An EconTalk Podcast Listening Guide

Casey Mulligan on Redistribution, Unemployment, and the Labor Market

Listen to the EconTalk podcast Casey Mulligan on Redistribution, Unemployment, and the Labor Market and consider these questions.

1. Roberts begins the interview reminding listeners that there is a wide array of explanations for the recent recession and subsequent slow recovery. But Mulligan’s explanation, Roberts suggests, is different. What is Mulligan’s main argument? (Or, how have incentives for “regular families” changed?)

2. Mulligan argues that “wage stickiness” does little to help explain why the employment-population ratio has not bounced back since the recovery began. Why does Mulligan suggest as a more helpful explanation?

3. Mulligan says of the changes in unemployment policy since the recession, “there’s not a single program or single rule you can point to and give a lot of the blame.” What policy changes does Mulligan point out, and what effects have they had?

4. What does Mulligan mean when he describes what he is doing in The Redistribution Recession as positive analysis?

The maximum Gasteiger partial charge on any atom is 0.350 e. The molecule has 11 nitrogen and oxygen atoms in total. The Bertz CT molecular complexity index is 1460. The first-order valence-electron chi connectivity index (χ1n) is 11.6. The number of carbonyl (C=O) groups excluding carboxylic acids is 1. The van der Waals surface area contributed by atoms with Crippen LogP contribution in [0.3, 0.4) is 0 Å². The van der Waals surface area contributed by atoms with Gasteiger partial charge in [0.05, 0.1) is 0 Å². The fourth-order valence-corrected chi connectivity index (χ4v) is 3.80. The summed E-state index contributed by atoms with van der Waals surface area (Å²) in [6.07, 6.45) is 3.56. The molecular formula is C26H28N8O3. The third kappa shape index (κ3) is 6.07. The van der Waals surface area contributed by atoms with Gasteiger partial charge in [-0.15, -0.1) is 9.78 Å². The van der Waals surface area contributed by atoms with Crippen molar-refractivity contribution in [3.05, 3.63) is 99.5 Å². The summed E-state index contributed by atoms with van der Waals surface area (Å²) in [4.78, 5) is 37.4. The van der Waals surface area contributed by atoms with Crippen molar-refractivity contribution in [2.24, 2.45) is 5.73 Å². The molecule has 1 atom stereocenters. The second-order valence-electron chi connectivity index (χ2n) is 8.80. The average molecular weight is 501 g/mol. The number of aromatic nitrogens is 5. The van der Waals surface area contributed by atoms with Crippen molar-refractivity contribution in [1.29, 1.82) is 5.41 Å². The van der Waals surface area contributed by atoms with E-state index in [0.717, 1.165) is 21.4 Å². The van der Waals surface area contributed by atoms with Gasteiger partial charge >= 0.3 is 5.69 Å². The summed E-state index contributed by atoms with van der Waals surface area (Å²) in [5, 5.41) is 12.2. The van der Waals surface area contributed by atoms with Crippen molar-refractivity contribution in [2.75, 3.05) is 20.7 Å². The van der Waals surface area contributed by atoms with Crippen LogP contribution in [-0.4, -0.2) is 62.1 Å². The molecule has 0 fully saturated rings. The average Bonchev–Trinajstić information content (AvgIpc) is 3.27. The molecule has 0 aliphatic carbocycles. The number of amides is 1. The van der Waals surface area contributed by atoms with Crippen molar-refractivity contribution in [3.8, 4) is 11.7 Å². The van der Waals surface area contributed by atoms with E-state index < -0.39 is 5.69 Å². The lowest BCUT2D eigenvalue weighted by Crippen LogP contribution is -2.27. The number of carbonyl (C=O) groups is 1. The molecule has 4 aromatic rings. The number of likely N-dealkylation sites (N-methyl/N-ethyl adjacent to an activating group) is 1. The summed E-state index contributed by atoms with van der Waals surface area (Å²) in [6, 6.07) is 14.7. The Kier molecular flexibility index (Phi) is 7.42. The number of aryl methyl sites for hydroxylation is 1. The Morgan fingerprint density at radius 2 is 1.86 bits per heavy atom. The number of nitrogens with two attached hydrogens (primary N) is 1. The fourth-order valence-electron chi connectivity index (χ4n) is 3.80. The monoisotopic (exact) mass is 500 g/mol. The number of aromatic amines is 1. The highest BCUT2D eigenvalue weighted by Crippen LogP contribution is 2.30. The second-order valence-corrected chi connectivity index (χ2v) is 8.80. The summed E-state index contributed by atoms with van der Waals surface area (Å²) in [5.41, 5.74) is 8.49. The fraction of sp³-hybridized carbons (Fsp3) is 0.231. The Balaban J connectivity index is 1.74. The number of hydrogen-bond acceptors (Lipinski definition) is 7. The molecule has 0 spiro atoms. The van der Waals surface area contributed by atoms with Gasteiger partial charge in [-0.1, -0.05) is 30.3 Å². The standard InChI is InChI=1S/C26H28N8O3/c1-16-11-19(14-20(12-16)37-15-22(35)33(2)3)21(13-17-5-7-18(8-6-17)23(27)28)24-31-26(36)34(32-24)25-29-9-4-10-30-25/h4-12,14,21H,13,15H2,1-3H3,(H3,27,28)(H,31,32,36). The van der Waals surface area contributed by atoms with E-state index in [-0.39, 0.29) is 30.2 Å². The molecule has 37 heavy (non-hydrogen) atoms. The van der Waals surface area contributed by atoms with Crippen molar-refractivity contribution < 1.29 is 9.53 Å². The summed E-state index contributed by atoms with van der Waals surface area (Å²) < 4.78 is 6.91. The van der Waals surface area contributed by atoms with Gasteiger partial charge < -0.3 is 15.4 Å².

5. Mulligan claims that there are now approximately one to two million people who have more money to spend since having been laid off. How can this be?

6. Explain what Mulligan means when he says, “…by making unemployment less painful, the government gave employers and employees less reason to retain the jobs that we already have.”

7. How does the relationship between productivity and labor in this recession compare to that during other recessions? How does Mulligan explain this?

8. Roberts notes that not all of the unemployment program expansions benefit all types of workers equally; some are proportional. What are some examples of groups who receive relative more benefits from the expansions? What are some of the reasons Mulligan offers for their disproportionate benefits?

9. Having listened to the whole podcast, do you believe Mulligan is suggesting that unemployment is voluntary? To what extent do you agree, and why?